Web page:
Blue View

 
 

“The Three Sisters” — The Blue Mountains, Australia

If you head east from Sydney, Australia, you’ll soon find yourself in the Pacific Ocean.  If you travel west, on the other hand, it won’t be long before you’ll be in another vast blue expanse.  This area is known as the Blue Mountains, and it is spectacular.  A UNESCO World Heritage Site, it is several thousand square miles of sandstone peaks and chasms, eucalyptus forests, waterfalls, and a network of trails that connect them.

The Blue Mountains, however, are not actually blue.  Oh, they look that way from a distance, but that’s supposedly because evaporating oils in the eucalyptus trees disperse the light in such a way that the blue end of the spectrum predominates.  I’m not sure how much science there is behind that explanation, but that’s what the locals claim.  Whatever the reason, I concur that there is a bluish haze around them, and that the Blue Mountains are worth seeing.  Here are excerpts from my journal entry for April 30, 1995…

At 9:30 a.m. the four of us (Bryan Fryklund, Jen Reeder, Sally and I) met at Central Station in Sydney for a train trip out to the Blue Mountains, which are about 100 km west of the city center.  We got a sense of how big Sydney is as we rolled through suburb after suburb…

At Katoomba we bought tickets for something called The Blue Mountains Explorer, a double-decker bus which toured through the area and had specified drop-off points.  At the first place we got off the bus, we had lunch at a “kiosk” (snack stand).  Not to say the atmosphere was casual, but our waitress wasn’t wearing shoes.

We hiked down to the Katoomba Cascades.  By the time we got back up to the top, we had missed the bus, so we walked the trail toward Echo Point.  Much of the Prince Henry trail was along the clifftops, which presented many magnificent vistas along the way.  We’d round a bend, and there would be an even better view of The Three Sisters than we’d had a few minutes before.  Bryan usually rushed to the railing at the viewpoints, but I tended to approach with my customary caution, so as not to lose consciousness.

We reached Echo Point about 2:15, along with a lot of other people who had gotten there on tour buses.  Since our next Explorer bus wasn’t due until about 3:00, we had plenty of time to catch our breath, take pictures, and watch the progress of some rock climbers who were scaling the middle column of the Three Sisters.

When the bus came, we knew we only had time for one more stop, so we decided on the Leura Cascade, a beautiful mountain stream which found its way over boulders and through ferns and eventually threw itself off a cliff.  From one of the vantage points, we looked down — way down — and saw the remains of a Volkswagen Beetle lying on its side on the canyon floor.  It should not have attempted to be a waterfall.

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5 responses to “Blue View

  1. Bryan still rushes to the railings at viewpoints – I doubt you would have liked the recent Grand Canyon rushing…what a great trip all those years ago!

  2. Dear Tom,

    I am Rajendra Maharjan from Sahara Foundation, a charitable organisation in Nepal. We are looking forward to publish a book containing collection of stories with insightful messages. This book shall be published as a fund-raising effort. We would be grateful to you if you give us the permission to use your a photo entitled: “Three Sisters”, which we saw in the following link:https://tomreeder.wordpress.com/category/travel/page/3/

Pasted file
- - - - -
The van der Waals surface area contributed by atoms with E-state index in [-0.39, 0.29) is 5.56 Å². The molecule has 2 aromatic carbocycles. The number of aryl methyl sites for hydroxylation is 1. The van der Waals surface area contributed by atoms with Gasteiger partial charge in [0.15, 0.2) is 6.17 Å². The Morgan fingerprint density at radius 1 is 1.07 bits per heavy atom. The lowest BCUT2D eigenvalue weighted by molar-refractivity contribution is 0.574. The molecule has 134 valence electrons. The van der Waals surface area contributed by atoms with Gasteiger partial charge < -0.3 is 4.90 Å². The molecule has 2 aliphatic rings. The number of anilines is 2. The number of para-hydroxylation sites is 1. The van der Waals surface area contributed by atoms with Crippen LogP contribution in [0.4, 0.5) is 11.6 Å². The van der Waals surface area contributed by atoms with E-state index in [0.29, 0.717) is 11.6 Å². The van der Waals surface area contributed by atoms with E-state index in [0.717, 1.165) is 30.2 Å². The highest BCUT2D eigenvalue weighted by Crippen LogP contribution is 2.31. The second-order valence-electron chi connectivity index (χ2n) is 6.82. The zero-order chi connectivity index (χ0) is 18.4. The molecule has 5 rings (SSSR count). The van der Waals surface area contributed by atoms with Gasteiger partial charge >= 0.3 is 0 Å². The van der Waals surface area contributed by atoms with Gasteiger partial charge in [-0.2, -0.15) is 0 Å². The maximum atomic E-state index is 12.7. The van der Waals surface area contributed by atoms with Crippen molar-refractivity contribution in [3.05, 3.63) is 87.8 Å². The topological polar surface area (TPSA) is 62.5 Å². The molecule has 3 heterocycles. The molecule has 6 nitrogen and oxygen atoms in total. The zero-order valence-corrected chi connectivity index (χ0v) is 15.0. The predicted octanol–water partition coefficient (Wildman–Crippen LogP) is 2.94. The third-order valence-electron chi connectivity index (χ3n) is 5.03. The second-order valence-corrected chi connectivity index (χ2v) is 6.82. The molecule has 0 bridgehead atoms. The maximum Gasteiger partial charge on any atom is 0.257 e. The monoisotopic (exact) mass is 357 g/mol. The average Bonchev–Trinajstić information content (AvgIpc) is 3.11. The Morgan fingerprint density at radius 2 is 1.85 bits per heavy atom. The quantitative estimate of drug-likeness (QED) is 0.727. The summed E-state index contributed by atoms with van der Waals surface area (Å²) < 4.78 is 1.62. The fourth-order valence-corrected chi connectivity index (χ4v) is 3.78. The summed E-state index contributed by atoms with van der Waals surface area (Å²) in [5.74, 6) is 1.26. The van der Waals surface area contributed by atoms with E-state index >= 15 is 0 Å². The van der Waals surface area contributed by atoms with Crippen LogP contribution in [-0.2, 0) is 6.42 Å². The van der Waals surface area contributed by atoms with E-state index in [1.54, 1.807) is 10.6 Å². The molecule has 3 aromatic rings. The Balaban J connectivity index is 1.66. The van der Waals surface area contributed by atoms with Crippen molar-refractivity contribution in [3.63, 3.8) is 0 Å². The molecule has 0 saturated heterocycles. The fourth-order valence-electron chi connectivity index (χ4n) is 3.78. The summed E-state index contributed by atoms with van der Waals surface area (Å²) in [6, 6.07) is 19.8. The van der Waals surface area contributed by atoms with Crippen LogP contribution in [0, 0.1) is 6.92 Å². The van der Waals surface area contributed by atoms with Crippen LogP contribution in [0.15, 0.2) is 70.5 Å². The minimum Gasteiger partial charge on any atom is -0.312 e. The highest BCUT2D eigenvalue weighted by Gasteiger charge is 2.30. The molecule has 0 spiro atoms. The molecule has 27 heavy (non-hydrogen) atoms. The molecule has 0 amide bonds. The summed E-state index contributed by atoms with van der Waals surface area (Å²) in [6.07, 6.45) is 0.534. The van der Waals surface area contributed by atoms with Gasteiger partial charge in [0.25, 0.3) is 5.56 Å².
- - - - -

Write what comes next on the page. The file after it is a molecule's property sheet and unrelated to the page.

If you are interested to know in which story, will this photo be used, please let us know and we shall be glad to send you the story. To know more about us, visit our website: http://www.saharafoundation.asia or join us in facebook: http://www.facebook.com/sfnepal

    Hoping for your positive response soon.

    Thanking in advance,

    Rajendra.

    • Dear Rajendra,

      Yes, you may use the photograph of the “Three Sisters” in Australia. Thank you for asking permission; I am happy to give it to you. I had a look at your website, and the objectives of your organization are certainly worthwhile. I wish you success, and look forward to seeing the story that my photograph will illustrate!

      Sincerely,
      Tom

  3. Dear Tom,

    Thank you for your permission to use your photo in the book and thank you also for your best wishes. The story in which your photo will be used goes like this:

    The Three Blocks of Stone

    An Australian legend tells of a wizard who was strolling with his three sisters when the most famous warrior of the region came up to him.

    “I want to marry one of these beautiful girls” – he said.

    “If one of them gets married, the others are going to think they are ugly. I am looking for a tribe whose warriors can have three wives” – answered the wizard as he walked away.

    And for many years he traveled all over the Australian continent but never managed to find such a tribe.

    “At least one of us could have been happy” – said one of the sisters when they were already old and weary from so much wandering.

    “I was wrong”, answered the wizard, “but now it’s too late”. And he turned the three sisters into blocks of stone.

    Visitors to the Blue Mountains National Park near Sydney can see them – and understand that the happiness of one does not mean the sadness of others.

    Dear Tom, I hope you like the story and the relevance of your picture for the story. If it’s alright for you, can I please have your email id, so that I can inform you when the book comes in the printed form. My email id is: sahara.foundation@yahoo.com

    With earnest thanks,

    Rajendra

  4. That story makes a very good point — that the happiness of one does not necessarily mean the sadness of others. I will contact you directly with my email address. Thanks again for your thoughtfulness.

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